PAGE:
Here’s a hint on how to save: Loosen up around those sharks.

Light baitcaster proves up to the task: Letting the cobia swim away from predators until you reach open water.

If you fish for cobia, you’ve likely paid your fair share to the taxman—sharks. Cobia often follow sharks looking to pick up scraps the sharks leave behind when feeding. Once a cobia is hooked, the table turns and it is the shark’s turn to feed. At times you are lucky to land one cobia for every five you hook. That puts you in an 80 percent tax bracket, which is a waste of a great gamefish. How about let’s get those taxes down below 20 percent?

It was on a trip out of Sebastian when I got a lesson in how to drastically reduce my losses. I was fishing for snapper with a light baitcasting outfit when I hooked something big. It made a strong run and soon came up to the surface. My buddy shouted, “It’s a nice cobia, and there is a shark on him!” I tried to do what I could with the 20-poundtest baitcasting outfit but the 300-pound bull shark quickly took the cobia. I re-rigged and went back to snapper fishing. Again, I hooked another cobia, and still another shark was on him. I immediately put the reel in free spool and had my friend start the boat and follow the fish. Once off the reef, I took up the line and continued the fight, and once again, the shark was on him. I put the reel back in free spool, letting the cobia run as we followed. It took us a quarter-mile from where we first hooked up, but I was able to land a 36-pound cobia shark-free.

Since that time, my baitcasting rod has become my cobia outfit. Most of the time I am fishing for other fish, but for some reason, cobia love that outfit. Once hooked, it is a real test of skill, not only for the angler but for the whole crew. It takes teamwork, but the payoff is enormous. Many veteran reef fishermen I’ve spoken to have related similar luck with this tax-dodging method.

Here are three points to catching cobia when sharks are around:

>Once hooked, keep a good eye on your cobia as you bring it in and free line it at the first sign of a shark. Don’t try to horse a cobia in even with heavy tackle. In most cases, you will not be able to land him before the shark hits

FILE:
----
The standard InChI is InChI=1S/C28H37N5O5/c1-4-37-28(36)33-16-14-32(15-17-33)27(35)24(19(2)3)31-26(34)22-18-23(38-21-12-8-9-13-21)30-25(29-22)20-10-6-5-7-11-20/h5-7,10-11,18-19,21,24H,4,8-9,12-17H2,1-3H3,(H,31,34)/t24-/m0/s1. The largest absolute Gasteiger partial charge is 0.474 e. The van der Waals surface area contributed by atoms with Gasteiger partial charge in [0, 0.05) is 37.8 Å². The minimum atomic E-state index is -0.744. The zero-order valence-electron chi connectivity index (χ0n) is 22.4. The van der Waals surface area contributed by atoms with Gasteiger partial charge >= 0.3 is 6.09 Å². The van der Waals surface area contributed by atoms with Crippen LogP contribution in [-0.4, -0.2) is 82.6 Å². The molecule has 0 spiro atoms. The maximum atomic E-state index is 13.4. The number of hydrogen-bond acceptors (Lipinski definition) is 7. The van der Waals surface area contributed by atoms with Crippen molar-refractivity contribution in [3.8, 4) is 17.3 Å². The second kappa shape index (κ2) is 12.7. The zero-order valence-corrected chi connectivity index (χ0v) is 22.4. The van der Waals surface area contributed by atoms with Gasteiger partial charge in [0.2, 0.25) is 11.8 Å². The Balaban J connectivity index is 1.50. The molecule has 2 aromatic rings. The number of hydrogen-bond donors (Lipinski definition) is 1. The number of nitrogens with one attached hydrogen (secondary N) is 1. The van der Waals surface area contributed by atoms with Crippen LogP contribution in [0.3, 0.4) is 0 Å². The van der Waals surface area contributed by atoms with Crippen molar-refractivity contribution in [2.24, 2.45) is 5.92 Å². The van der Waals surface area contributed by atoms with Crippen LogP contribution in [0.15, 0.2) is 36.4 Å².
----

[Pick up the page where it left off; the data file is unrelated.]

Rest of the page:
>Be ready to follow the cobia. Following the cobia is the most critical part of landing your fish. Have one person run the boat as the angler keeps a good eye on which way the cobia is going. Try to stay close. In most cases, the cobia will swim away from the sharks and the structure. If you are anchored, you will want an anchor ball or some other float clipped to the end of your anchor line and be prepared to disconnect the line quickly. You will not have time to pull up the anchor, and the ball will allow you to return to the spot that you were fishing. Chances are, if you stay anchored and try to reel the cobia in, it will be eaten by the shark. You need to move off that spot to help lose the shark.

>Once you are off the structure and sharks, start to reel in the cobia. Keep a good eye on your fish. If sharks show up again, go back to step two. You may have to do this once or
twice. Most times, the shark will lose interest and return to the structure where you first hooked the cobia. At times you will end up a half of a mile or more from where you hooked up before landing your fish.

Cobia is a prized catch and too many are taken by sharks. Even your most substantial outfits are no match when reeling in a cobia with a shark on him. Sharks almost always win. Open the spool and let the fun begin. FS

Florida Sportsman Magazine December 2019

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